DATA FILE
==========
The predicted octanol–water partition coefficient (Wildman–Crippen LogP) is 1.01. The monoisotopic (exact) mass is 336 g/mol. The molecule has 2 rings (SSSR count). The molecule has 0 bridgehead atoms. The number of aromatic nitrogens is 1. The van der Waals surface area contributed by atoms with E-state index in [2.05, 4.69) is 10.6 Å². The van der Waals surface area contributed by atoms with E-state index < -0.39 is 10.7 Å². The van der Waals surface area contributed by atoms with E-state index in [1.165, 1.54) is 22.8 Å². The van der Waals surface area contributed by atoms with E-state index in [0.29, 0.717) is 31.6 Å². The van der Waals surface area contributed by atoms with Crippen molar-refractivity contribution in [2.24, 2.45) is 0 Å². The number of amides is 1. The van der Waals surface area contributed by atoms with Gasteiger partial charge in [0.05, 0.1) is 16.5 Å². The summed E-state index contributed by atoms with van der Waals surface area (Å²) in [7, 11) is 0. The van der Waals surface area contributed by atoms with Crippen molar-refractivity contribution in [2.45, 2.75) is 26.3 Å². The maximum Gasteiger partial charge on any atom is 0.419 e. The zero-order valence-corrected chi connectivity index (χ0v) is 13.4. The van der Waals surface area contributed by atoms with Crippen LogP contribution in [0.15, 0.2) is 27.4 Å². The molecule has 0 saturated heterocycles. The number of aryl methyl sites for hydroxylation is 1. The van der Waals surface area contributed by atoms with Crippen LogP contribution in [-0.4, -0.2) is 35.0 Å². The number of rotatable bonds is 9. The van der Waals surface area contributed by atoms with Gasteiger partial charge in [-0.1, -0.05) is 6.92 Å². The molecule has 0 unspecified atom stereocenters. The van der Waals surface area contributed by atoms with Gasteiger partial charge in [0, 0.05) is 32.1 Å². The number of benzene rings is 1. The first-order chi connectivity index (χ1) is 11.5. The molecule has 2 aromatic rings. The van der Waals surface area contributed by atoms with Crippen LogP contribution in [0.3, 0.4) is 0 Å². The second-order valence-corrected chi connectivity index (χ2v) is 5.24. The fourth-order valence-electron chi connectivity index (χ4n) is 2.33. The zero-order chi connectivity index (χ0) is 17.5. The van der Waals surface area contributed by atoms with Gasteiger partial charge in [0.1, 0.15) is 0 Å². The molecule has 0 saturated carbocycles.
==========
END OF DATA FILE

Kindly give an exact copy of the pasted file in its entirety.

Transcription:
The predicted octanol–water partition coefficient (Wildman–Crippen LogP) is 1.01. The monoisotopic (exact) mass is 336 g/mol. The molecule has 2 rings (SSSR count). The molecule has 0 bridgehead atoms. The number of aromatic nitrogens is 1. The van der Waals surface area contributed by atoms with E-state index in [2.05, 4.69) is 10.6 Å². The van der Waals surface area contributed by atoms with E-state index < -0.39 is 10.7 Å². The van der Waals surface area contributed by atoms with E-state index in [1.165, 1.54) is 22.8 Å². The van der Waals surface area contributed by atoms with E-state index in [0.29, 0.717) is 31.6 Å². The van der Waals surface area contributed by atoms with Crippen molar-refractivity contribution in [2.24, 2.45) is 0 Å². The number of amides is 1. The van der Waals surface area contributed by atoms with Gasteiger partial charge in [0.05, 0.1) is 16.5 Å². The summed E-state index contributed by atoms with van der Waals surface area (Å²) in [7, 11) is 0. The van der Waals surface area contributed by atoms with Crippen molar-refractivity contribution in [2.45, 2.75) is 26.3 Å². The maximum Gasteiger partial charge on any atom is 0.419 e. The zero-order valence-corrected chi connectivity index (χ0v) is 13.4. The van der Waals surface area contributed by atoms with Crippen LogP contribution in [0.15, 0.2) is 27.4 Å². The molecule has 0 saturated heterocycles. The number of aryl methyl sites for hydroxylation is 1. The van der Waals surface area contributed by atoms with Crippen LogP contribution in [-0.4, -0.2) is 35.0 Å². The number of rotatable bonds is 9. The van der Waals surface area contributed by atoms with Gasteiger partial charge in [-0.1, -0.05) is 6.92 Å². The molecule has 0 unspecified atom stereocenters. The van der Waals surface area contributed by atoms with Gasteiger partial charge in [0, 0.05) is 32.1 Å². The number of benzene rings is 1. The first-order chi connectivity index (χ1) is 11.5. The molecule has 2 aromatic rings. The van der Waals surface area contributed by atoms with Crippen LogP contribution in [0.3, 0.4) is 0 Å². The second-order valence-corrected chi connectivity index (χ2v) is 5.24. The fourth-order valence-electron chi connectivity index (χ4n) is 2.33. The zero-order chi connectivity index (χ0) is 17.5. The van der Waals surface area contributed by atoms with Gasteiger partial charge in [0.1, 0.15) is 0 Å². The molecule has 0 saturated carbocycles.